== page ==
“Hang him at the crossroads”, urged the Gandhian. Yes, there’s something wrong with that sentence, isn’t there? Yet two things are certain: one, a certain Kisan Baburao Hazare – you might remember him, he’s a former associate of well-known politician Arvind Kejriwal – dec lared in response to the execution of Ajmal Kasab on Wednesday morning, that it had taken too long and that he had deserved a public hanging, “chaurahe pe”. And two, that we’re told ad nauseam that Hazare is a “Gandhian”. This would, of course, be the same Gandhi who declared that “I cannot, in all conscience, agree to anyone being sent to the gallows”. The worst sort of corruption, Mr Hazare, is the corruption of once-noble ideas.
But we must pay attention to Hazare. He is, after all, what passes for a moral authority in this great country of ours, his saintly credentials hard-earned through years of whipping people who’d had a drink. (In public, of course. For the good of the village.) So, when Hazare speaks, it is likely that he reflects the thinking of many of the most upright and admirable of our countrymen -- those who’re anxiously awaiting Kejriwal’s new party, say, or who imagine the idea to join the anti-corruption movement just occurred to General (Thankfully Retd) V K Singh last month, or who think that Vinod Rai came up with his Rs 1.76 lakh crore figure for 2G spectrum losses in wide-eyed innocence of the media frenzy it would cause.
So let us take Hazare’s call for public executions seriously. He is not alone, after all. That other guardian of India’s machismo, Ram Gopal Varma, last seen touring the wreck of the Taj after 26/11, has declared that “many, including me, would have relished seeing Kasab being lynched and tortured before being put to death”. I look forward to the movie, sir. And it is not just a question of retribution, please note: Hazare was careful to add that a public execution would have been “a lesson for anybody who causes loss of life in our country”. An efficient deterrent! Of course, it must be, because the Home of Enviable Efficiency, the People’s Republic of China holds them, does it not? They have executed thousands of corrupt officials, even, in football stadiums, and completely wiped out corruption thereby. If China does it, our order-and-dictatorship-loving countrypeople will say, not much could be wrong with the idea.
The quite unaccustomed efficiency with which the government went about the execution of Ajmal Kasab is also, apparently, offensive. No bloodthirsty lead-up? No crowds of gleeful people outside the prison, eating papri chat and cheering when the deed is done? How uncivilised. Varma again: “In the way it was done so completely out of the blue, [it] was very akin to a sudden orgasm without having even a teeny-weeny bit of foreplay.” As I said, looking forward to the movie, sir. I have casting suggestions. Call me.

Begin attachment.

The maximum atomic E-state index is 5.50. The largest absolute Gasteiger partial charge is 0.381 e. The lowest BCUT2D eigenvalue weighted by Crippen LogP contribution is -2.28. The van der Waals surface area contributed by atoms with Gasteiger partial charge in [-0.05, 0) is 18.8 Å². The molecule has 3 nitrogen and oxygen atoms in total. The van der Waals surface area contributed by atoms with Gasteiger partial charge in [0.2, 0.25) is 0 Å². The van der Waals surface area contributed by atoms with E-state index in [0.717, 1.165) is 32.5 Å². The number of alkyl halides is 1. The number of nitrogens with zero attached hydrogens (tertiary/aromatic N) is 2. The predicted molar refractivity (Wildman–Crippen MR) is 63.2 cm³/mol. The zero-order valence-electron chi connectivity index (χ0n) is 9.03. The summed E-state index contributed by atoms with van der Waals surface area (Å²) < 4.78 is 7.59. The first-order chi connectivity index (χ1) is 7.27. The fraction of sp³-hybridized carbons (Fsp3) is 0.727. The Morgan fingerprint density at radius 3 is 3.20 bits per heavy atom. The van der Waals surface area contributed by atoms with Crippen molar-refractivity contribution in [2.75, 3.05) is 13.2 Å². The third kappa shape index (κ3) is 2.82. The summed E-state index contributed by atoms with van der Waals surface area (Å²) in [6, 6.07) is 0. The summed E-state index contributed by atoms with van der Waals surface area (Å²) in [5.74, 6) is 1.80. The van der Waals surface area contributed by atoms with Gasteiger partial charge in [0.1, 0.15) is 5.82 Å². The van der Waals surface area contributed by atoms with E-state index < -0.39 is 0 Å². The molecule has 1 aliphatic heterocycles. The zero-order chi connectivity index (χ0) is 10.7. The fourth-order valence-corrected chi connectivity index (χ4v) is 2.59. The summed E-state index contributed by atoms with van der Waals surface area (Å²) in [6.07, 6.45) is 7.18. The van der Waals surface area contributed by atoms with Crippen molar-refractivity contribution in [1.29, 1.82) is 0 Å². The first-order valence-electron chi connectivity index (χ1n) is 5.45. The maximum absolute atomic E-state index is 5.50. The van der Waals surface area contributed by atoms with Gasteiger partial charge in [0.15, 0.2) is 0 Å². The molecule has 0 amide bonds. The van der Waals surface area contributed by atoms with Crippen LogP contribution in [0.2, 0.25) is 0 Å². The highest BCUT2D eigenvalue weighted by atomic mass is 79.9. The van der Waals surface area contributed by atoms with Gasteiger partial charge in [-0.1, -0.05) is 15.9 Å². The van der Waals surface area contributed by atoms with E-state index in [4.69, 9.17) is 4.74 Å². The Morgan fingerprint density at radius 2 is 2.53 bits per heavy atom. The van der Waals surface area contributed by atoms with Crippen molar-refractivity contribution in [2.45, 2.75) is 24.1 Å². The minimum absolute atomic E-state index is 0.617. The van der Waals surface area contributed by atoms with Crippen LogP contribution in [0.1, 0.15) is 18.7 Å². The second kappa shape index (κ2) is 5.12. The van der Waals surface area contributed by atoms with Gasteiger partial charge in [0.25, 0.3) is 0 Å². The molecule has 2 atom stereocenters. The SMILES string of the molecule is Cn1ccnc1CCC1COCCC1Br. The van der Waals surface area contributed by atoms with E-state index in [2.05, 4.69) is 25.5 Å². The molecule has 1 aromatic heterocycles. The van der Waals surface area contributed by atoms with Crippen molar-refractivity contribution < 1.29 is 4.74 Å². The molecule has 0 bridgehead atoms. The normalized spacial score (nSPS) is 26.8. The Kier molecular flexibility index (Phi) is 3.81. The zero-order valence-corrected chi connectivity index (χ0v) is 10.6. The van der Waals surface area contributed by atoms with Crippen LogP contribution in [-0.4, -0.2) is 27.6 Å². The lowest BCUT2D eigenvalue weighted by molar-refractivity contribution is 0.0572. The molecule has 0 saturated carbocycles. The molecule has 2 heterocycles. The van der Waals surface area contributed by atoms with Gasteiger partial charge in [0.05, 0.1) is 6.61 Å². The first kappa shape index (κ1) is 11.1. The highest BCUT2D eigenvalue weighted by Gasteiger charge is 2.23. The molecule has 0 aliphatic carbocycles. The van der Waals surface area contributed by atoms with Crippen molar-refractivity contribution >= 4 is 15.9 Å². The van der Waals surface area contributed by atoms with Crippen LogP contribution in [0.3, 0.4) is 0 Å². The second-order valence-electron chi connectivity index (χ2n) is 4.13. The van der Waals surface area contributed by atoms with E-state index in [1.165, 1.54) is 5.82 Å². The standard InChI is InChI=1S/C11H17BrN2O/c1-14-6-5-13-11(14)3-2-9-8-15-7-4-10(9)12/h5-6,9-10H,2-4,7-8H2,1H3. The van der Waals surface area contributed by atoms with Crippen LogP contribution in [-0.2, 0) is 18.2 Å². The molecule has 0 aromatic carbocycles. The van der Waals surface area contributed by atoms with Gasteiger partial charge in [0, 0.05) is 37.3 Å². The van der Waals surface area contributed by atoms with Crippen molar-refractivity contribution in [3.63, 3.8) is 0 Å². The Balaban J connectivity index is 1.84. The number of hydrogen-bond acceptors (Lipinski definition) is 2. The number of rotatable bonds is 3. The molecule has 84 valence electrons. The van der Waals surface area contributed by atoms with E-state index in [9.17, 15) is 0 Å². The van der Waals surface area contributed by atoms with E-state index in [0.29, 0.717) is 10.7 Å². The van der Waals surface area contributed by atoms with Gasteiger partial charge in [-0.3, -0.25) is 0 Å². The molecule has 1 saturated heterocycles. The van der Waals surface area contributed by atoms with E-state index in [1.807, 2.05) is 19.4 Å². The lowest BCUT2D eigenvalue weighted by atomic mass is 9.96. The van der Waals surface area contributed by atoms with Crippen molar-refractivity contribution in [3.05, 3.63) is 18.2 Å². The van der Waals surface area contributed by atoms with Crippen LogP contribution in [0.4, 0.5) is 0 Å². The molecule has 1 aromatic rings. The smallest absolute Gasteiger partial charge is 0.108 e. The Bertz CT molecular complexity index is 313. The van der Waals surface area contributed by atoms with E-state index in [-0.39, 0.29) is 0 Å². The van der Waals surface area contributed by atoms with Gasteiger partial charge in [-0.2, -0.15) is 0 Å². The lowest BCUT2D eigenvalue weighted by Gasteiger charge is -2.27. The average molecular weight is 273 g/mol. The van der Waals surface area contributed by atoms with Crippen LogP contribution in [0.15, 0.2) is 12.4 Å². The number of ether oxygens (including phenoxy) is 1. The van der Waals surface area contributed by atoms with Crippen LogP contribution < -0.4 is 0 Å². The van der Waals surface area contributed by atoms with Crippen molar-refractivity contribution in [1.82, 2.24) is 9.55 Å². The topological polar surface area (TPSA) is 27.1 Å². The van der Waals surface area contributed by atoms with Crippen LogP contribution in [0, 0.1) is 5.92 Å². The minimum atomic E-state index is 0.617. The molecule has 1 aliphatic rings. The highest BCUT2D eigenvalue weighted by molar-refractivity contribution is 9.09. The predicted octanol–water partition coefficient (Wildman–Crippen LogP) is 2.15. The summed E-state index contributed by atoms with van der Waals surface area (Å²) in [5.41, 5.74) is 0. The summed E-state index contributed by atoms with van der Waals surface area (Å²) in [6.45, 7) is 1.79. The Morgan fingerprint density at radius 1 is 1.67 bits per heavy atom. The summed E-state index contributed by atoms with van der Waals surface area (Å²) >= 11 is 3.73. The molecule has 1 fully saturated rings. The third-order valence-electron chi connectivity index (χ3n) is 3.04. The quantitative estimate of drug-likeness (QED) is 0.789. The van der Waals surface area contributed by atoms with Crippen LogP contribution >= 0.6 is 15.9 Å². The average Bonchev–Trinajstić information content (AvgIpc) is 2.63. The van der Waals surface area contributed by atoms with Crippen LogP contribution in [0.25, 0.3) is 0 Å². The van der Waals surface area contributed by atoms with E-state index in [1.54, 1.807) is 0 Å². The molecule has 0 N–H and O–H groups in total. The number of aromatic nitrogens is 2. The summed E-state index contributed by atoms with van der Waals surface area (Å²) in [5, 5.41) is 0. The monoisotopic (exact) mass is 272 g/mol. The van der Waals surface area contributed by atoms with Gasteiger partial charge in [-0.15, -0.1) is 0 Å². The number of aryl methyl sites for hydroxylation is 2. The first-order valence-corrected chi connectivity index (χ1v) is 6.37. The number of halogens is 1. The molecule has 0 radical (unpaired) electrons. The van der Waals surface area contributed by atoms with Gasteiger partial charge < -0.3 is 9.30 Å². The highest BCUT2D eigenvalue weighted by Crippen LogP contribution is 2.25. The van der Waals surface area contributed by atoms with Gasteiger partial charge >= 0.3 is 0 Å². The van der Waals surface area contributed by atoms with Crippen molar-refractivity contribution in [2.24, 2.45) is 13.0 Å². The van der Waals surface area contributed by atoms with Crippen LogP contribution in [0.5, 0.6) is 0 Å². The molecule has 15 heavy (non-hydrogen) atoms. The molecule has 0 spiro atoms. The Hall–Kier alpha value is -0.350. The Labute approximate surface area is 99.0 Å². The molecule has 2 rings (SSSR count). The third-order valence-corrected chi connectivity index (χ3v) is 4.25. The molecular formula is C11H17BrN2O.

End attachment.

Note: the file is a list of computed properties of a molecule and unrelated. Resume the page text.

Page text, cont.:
Obviously, I am being unpatriotic right now. Given the way 26/11 continues to haunt us, and given that, thanks to the extraordinary bravery of Mumbai police officer Tukaram Omble, we managed to capture one of the terrorists alive, we should obviously want to kill him. Discomfort with that notion marks you out as disconnected from the deepest desires of the World’s Largest Democracy (trademark applied-for). Were you to say, perhaps, that a country is greater the less it lets retribution rule its decisions, then you’re deracinated and traitorous. Were you to admit, perhaps, that capital punishment is still the law of the land — but, although the government certainly has the right to hang someone, there are some rights which do credit to those who possess them only if they are enjoyed in name only, then you aren’t Indian at all. True, that last argument was Gandhi’s, but he was over-friendly with Pakistan too, wasn’t he? You better remember what we do to people like that.
The arguments against capital punishment are well known. There is no evidence that it is a useful deterrent. Especially in countries with justice systems that are far from fool-proof. And even more especially when it comes to those who want to die for their god or their country. It brings the state, the highest invention of humanity, down to level of the barbarity it is supposed to rise above. And it coarsens public debate, turning the guardians of public ethics into leaders of slavering mobs. If that is how the India of 2012 wants it, consider for a moment what it means for the other decisions in service of public ethics the mob would have us take.
Don’t get me wrong: I have little sympathy for Ajmal Kasab, except as the subject of a punishment I find repugnant. I understand that he was young, deprived, brainwashed, given a gun by evil men and sent out to die. But of all the young and deprived men in that part of Pakistan, he was one of those who chose to be brainwashed into murder. He wasn’t forced into it. And I think respecting and understanding that choice of his makes sympathy a little difficult. Nor are most of the others we have on death row sympathetic figures.
But, as the drumbeat begins for the execution of Afzal Guru, whether or not any of us feel sympathy is not a relevant question at all. The only question is: does blood lead to more blood? And the answer is, when the state is the one shedding it, then yes.